Protesters in the Cuban capital of Havana have been condemned to between four and 30 years in jail for crimes committed during the island’s greatest rallies since the 1959 revolution of Fidel Castro.
They “tried brutally to disrupt the constitutional order,” the Supreme Court stated in a statement. Most of them came from Havana’s impoverished and disenfranchised areas, which were hotbeds of protest in July of last year.
Those condemned received directions from “people both in Cuba and abroad,” according to the court.
Cuba has previously claimed that the United States was supporting and encouraging the protests The Cuban government sentenced 100 protesters to 30 years in prison
An official statement stated that, “They flung stones and bottles at different authorities, law enforcement personnel and National Revolutionary Police installations; They wrecked a motorbike, and automobiles; They injured other persons and caused significant material damage.”
Thousands of people took to the streets in cities and towns around the country on July 11 and 12. In the face of a rising number of coronavirus infections, many Cubans screamed “freedom” as they marched in protest of food, medication, and energy shortages.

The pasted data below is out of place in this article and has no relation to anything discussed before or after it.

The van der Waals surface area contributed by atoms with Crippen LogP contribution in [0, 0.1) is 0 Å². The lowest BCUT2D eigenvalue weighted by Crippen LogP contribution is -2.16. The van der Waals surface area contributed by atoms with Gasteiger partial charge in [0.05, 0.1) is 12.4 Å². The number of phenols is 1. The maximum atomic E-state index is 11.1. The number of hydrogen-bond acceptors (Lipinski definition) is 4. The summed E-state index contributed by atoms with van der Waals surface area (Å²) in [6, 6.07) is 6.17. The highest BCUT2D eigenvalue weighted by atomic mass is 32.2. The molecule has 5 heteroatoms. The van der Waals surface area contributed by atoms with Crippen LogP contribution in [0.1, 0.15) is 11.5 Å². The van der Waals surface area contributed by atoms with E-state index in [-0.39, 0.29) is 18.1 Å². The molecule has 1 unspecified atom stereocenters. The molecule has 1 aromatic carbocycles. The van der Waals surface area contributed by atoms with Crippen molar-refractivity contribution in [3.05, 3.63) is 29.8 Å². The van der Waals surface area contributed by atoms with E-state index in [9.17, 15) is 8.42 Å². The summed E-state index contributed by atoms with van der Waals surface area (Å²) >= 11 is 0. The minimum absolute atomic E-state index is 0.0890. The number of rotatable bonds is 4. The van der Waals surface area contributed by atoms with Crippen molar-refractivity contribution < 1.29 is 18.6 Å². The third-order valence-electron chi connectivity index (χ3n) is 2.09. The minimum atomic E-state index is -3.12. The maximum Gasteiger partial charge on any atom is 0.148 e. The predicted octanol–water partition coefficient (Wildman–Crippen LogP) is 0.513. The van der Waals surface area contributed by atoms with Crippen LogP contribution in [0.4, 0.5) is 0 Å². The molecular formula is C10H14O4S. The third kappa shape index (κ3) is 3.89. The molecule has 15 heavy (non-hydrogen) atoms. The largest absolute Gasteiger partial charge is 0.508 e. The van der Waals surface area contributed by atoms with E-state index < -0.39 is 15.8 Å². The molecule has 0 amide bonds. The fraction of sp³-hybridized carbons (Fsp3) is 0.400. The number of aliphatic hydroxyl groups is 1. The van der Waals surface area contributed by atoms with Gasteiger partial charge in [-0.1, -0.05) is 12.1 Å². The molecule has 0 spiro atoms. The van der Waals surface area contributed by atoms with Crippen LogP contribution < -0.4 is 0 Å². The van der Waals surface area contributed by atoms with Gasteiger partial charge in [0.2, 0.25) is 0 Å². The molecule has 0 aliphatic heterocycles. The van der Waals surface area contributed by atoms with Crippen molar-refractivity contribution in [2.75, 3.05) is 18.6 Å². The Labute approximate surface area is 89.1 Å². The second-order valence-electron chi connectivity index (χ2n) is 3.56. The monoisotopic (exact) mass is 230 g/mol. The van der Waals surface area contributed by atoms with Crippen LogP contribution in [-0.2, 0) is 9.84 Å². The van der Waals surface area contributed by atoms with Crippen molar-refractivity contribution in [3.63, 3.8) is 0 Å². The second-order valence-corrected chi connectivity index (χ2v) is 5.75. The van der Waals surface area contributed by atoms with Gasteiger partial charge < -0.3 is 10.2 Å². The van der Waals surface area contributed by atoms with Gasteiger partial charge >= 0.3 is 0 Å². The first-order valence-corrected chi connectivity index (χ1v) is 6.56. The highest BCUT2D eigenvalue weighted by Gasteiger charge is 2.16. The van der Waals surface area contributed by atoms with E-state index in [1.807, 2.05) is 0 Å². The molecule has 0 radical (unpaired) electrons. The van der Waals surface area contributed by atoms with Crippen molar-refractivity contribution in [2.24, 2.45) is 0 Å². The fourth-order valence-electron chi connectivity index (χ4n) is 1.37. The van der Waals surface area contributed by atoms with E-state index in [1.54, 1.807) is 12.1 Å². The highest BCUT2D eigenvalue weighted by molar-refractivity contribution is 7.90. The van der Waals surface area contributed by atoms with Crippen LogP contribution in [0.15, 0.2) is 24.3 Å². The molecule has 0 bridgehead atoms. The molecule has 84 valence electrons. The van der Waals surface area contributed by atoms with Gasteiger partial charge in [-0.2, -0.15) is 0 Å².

Prosecutors in Cuba said that more than 700 individuals have been charged with offences related to the rallies, including destruction, assault, public disruption and sentenced to 30 years in prison
Prosecutors have been accused of a lack of openness and due process, and of imposing disproportionately long terms based on the severity of the crimes committed.
His son, 22-year-old Jaime Firdo, was sentenced to 11 years in jail for sedition, a penalty that Alcide Firdo, a 47-year-old Havana resident, deems excessive.
Firdo added, “It’s been a long time since I threw a few rocks.” They are ruining a young life by what they are doing to these guys, which is inhumane.
“The degree of involvement, the personal situations of individuals engaged, as well as the gravity, harmfulness and brutality of the offences” were all taken into consideration by the Supreme Court while determining punishments.
According to a statement from the Cuban Supreme Court, more than 30 of those prosecuted and convicted by a lower Havana court have been sentenced to between 20 and 30 years in jail, while scores of others face 4 to 20 years in prison. Those who have been found guilty may still appeal, the document states.
La Esquina de Toyo and La Guinera, two of Havana’s poorest districts, had the most ferocious protests on the island.
There were some incidences of looting and stone-throwing at police in cities around Cuba, but the protests were mainly peaceful.